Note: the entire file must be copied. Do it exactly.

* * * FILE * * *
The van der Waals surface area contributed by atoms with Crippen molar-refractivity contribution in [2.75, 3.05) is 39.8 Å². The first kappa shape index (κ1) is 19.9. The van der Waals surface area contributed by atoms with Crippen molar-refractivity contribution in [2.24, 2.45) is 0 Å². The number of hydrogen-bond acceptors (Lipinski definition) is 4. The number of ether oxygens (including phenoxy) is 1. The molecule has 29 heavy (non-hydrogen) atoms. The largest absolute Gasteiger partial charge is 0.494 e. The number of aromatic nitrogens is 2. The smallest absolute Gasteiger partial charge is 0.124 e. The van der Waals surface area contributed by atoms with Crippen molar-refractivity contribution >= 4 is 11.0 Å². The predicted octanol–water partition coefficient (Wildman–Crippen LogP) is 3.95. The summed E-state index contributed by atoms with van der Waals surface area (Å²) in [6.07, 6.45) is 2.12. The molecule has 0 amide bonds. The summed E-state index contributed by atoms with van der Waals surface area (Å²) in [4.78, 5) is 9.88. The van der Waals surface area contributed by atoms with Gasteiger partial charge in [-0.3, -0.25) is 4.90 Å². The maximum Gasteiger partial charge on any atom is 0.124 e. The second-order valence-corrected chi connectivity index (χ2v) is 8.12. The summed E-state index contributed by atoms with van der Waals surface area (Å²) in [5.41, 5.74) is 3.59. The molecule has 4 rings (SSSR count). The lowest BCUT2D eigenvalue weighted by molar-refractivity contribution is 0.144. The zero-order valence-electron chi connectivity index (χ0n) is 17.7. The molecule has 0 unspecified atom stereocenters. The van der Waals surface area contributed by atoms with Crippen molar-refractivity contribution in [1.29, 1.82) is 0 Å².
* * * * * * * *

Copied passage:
The van der Waals surface area contributed by atoms with Crippen molar-refractivity contribution in [2.75, 3.05) is 39.8 Å². The first kappa shape index (κ1) is 19.9. The van der Waals surface area contributed by atoms with Crippen molar-refractivity contribution in [2.24, 2.45) is 0 Å². The number of hydrogen-bond acceptors (Lipinski definition) is 4. The number of ether oxygens (including phenoxy) is 1. The molecule has 29 heavy (non-hydrogen) atoms. The largest absolute Gasteiger partial charge is 0.494 e. The number of aromatic nitrogens is 2. The smallest absolute Gasteiger partial charge is 0.124 e. The van der Waals surface area contributed by atoms with Crippen molar-refractivity contribution >= 4 is 11.0 Å². The predicted octanol–water partition coefficient (Wildman–Crippen LogP) is 3.95. The summed E-state index contributed by atoms with van der Waals surface area (Å²) in [6.07, 6.45) is 2.12. The molecule has 0 amide bonds. The summed E-state index contributed by atoms with van der Waals surface area (Å²) in [4.78, 5) is 9.88. The van der Waals surface area contributed by atoms with Gasteiger partial charge in [-0.3, -0.25) is 4.90 Å². The maximum Gasteiger partial charge on any atom is 0.124 e. The second-order valence-corrected chi connectivity index (χ2v) is 8.12. The summed E-state index contributed by atoms with van der Waals surface area (Å²) in [5.41, 5.74) is 3.59. The molecule has 4 rings (SSSR count). The lowest BCUT2D eigenvalue weighted by molar-refractivity contribution is 0.144. The zero-order valence-electron chi connectivity index (χ0n) is 17.7. The molecule has 0 unspecified atom stereocenters. The van der Waals surface area contributed by atoms with Crippen molar-refractivity contribution in [1.29, 1.82) is 0 Å².